COLUMBIA — Fifth Ward Councilwoman Laura Nauser outlined some of the initial goals of the Mayor's Task Force on Community Violence in a speech to the Boone Country Pachyderm Club on Tuesday evening at the Hy-Vee on Nifong Boulevard.
Nauser, who co-chairs the task force alongside Second Ward Councilman Michael Trapp, spoke for about 10 minutes to the Republican-affiliated organization before opening the floor up for questions, which lasted 30 minutes.
She said that although the task force will address many issues related to crime and violence among youths, initially they plan to focus on enforcement, intervention and prevention, as well as re-entry into the public after incarceration. Enforcement will be addressed first, followed by intervention and prevention.
"It's like a stool," Nauser said. "If one of the legs was weak or removed, that chair is not going to be sturdy. And so to deal with crime, especially with our youth, we have to look at all four of those supports so we can move our community forward."
Mayor Bob McDavid formed the task force this summer in response to an increase of youth violence in Columbia. Members include minority and diversity leaders, community organizers and a local corporate CEO.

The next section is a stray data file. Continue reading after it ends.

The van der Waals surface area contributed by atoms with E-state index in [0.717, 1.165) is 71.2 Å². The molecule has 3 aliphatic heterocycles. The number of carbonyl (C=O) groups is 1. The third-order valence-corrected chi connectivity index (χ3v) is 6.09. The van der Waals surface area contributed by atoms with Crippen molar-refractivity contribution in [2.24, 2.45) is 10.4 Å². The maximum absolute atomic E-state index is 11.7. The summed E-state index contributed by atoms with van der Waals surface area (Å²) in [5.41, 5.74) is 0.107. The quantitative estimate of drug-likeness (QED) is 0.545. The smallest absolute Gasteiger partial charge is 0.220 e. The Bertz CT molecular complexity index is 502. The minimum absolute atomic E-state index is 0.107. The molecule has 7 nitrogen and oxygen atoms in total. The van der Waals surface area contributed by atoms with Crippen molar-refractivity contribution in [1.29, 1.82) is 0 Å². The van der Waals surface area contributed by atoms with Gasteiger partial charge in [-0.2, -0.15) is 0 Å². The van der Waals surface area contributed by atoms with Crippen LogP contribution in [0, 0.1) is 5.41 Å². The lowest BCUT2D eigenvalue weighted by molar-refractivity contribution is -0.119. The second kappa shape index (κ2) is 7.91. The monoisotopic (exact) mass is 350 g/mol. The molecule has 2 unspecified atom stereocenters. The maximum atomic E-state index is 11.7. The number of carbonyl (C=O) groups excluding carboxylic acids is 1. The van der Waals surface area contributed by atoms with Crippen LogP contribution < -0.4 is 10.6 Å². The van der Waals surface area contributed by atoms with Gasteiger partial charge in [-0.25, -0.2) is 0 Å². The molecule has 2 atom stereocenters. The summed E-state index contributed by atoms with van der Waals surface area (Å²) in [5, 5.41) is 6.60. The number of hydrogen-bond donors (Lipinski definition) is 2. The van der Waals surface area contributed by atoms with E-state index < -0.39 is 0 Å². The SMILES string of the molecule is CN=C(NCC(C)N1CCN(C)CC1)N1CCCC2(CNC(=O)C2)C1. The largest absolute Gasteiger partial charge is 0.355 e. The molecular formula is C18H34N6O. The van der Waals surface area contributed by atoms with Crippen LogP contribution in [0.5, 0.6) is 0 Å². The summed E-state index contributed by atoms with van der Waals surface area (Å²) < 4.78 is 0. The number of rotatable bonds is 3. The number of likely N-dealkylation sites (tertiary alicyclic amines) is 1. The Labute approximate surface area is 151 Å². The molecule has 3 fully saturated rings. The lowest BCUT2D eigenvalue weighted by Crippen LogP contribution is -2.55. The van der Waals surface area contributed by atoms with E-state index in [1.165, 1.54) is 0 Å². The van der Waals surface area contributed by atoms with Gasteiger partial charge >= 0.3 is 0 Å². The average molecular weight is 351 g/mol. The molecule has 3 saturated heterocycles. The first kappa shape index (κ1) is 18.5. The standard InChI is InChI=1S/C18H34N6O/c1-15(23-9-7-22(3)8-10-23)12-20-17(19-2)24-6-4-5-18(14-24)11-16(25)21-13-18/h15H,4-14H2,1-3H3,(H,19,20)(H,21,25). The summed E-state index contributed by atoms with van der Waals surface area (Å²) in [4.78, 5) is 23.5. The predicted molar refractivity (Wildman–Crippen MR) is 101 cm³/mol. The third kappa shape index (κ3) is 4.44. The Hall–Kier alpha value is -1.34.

The task force is scheduled to meet for the first time next week. The date and time for the meeting have not yet been announced, but it will be open to the public.
At Tuesday's meeting, many Pachyderm club members suggested solutions to the problem of youth violence. Nauser said community involvement would be critical to the success of the task force, as well as listening to the diverse viewpoints of its 13 members.
"This is not going to be a top-down approach," Nauser said. "This is going to be an effort by the task force — those 13 members we appointed — on how they want to deal with this. They're the experts. They have the background."
Nauser said the task force has to make its final proposal to McDavid by November 2014, but she made it clear that if the task force agreed on issues and could get started on them earlier, it would certainly do so.
She acknowledged that there is no silver-bullet solution to the problem, but she had faith that the task force could generate practical and effective solutions.
"We have these emerging problems," Nauser said. "It doesn't make us a bad community; it doesn't make us an unsafe community; it doesn't say that Columbia is falling behind. It just means that we're growing and that we have more problems like bigger cities have, and so it's just a part of that growth process, unfortunately."
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